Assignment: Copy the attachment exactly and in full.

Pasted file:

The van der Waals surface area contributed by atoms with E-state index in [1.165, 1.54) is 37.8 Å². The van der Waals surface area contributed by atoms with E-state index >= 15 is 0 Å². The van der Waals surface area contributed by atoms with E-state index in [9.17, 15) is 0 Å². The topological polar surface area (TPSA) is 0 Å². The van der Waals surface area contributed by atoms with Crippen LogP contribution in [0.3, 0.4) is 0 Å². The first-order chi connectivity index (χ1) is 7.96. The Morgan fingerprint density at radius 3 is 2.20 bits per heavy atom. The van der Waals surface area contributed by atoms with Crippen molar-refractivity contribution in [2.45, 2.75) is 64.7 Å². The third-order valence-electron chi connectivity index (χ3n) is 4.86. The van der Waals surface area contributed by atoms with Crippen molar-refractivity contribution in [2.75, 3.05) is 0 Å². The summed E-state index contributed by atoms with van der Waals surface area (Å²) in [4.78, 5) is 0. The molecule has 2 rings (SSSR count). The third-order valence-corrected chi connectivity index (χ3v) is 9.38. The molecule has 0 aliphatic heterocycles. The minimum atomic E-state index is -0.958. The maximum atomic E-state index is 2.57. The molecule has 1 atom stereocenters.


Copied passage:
The van der Waals surface area contributed by atoms with E-state index in [1.165, 1.54) is 37.8 Å². The van der Waals surface area contributed by atoms with E-state index >= 15 is 0 Å². The van der Waals surface area contributed by atoms with E-state index in [9.17, 15) is 0 Å². The topological polar surface area (TPSA) is 0 Å². The van der Waals surface area contributed by atoms with Crippen LogP contribution in [0.3, 0.4) is 0 Å². The first-order chi connectivity index (χ1) is 7.96. The Morgan fingerprint density at radius 3 is 2.20 bits per heavy atom. The van der Waals surface area contributed by atoms with Crippen molar-refractivity contribution in [2.45, 2.75) is 64.7 Å². The third-order valence-electron chi connectivity index (χ3n) is 4.86. The van der Waals surface area contributed by atoms with Crippen molar-refractivity contribution in [2.75, 3.05) is 0 Å². The summed E-state index contributed by atoms with van der Waals surface area (Å²) in [4.78, 5) is 0. The molecule has 2 rings (SSSR count). The third-order valence-corrected chi connectivity index (χ3v) is 9.38. The molecule has 0 aliphatic heterocycles. The minimum atomic E-state index is -0.958. The maximum atomic E-state index is 2.57. The molecule has 1 atom stereocenters.